Nearly 70 percent of West Virginians voted for Trump in the 2016 presidential election. The P&G jobs, and others in the coal industry, are their reward. Similar calculations are being made by voters and policy-makers around the world. While most governments, and corporations like P&G, are posturing as climate defenders, only Canada and a handful of other western developed nations, are actually punishing consumers with taxes and regulations that substantially raise their energy costs. These measures are having negligible impacts on emissions but they’re certainly being felt in our pocketbooks.
When Trudeau came face-to-face with 54-year-old Kathy Katula from rural Ontario at a town hall meeting last January, he learned about the real-life consequences of government climate policies on real people. “My heat and hydro now cost me more than my mortgage,” Katula tearfully explained to Trudeau. “How is it justified for you to ask me to pay a carbon tax when I only have $65 left of my paycheque every two weeks to feed my family?”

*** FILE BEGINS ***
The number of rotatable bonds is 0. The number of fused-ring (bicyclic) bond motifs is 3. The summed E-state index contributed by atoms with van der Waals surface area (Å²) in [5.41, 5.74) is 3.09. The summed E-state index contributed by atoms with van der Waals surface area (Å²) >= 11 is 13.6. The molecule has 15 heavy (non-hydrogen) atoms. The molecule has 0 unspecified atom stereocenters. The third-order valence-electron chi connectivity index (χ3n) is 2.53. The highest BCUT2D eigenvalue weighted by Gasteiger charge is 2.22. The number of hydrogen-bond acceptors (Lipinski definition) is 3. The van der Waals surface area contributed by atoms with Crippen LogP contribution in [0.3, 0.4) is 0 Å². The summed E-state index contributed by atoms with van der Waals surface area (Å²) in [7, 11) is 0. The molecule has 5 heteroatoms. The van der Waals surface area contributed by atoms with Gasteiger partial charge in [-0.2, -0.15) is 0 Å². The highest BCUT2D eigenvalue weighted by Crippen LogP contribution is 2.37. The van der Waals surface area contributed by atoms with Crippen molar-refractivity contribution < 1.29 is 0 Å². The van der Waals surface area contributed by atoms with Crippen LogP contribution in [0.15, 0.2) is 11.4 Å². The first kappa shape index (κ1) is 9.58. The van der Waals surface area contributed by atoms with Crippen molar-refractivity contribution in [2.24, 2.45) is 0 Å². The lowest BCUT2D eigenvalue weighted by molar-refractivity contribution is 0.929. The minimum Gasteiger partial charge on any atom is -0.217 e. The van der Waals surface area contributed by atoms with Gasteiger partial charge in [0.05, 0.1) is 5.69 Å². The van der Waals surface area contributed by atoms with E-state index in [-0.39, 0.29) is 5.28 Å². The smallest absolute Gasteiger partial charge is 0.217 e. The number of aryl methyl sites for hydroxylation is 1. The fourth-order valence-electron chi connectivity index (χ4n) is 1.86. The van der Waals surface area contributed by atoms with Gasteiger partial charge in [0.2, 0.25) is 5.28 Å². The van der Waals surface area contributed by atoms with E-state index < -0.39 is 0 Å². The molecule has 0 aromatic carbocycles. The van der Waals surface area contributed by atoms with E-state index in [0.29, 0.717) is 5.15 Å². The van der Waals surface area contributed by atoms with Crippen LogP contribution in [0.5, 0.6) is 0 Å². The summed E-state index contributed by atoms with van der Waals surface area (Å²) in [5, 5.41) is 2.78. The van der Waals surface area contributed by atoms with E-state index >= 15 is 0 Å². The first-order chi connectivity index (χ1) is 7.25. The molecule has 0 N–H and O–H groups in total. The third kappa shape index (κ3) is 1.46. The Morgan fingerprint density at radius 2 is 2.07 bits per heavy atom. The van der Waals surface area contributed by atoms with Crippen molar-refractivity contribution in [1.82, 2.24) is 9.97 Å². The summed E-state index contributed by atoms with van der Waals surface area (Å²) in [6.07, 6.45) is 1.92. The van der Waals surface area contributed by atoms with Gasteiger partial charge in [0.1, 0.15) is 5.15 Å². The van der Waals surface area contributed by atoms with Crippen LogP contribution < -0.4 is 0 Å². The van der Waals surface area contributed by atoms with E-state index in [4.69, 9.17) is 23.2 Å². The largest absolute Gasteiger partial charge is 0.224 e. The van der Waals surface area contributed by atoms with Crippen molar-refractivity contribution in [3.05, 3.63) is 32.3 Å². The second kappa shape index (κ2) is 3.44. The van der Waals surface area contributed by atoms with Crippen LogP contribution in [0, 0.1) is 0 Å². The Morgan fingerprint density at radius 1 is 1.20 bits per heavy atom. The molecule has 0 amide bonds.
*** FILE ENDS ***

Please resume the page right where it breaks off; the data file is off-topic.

Although the federal government’s carbon tax will make hydrocarbon fuels even more expensive, Katula’s main complaint is actually with the Liberal government of Ontario, the most aggressively anti-carbon regime in the country. Katula and other Ontarians suffering from energy poverty can blame the province’s massively subsidized and poorly structured green energy contracts, recklessly rapid phase-out of coal power generation, the infamous gas plant cancellations, and gross mismanagement of power supply and demand.
The primary architect of Ontario’s green energy debacle was Gerald Butts, now Trudeau’s principal secretary. Butts developed the plan as policy adviser to former Ontario premier Dalton McGuinty. Although he moved on to head the World Wildlife Fund Canada in 2008, Butts’s influence was still evident in 2011 when McGuinty visited a Siemens Canada wind turbine blade manufacturing plant in Tillsonburg, Ont., to announce subsidies for the industry which, he promised, would deliver the next generation of clean energy jobs. Last summer, Siemens announced the plant’s closure and the loss of 340 Canadian jobs.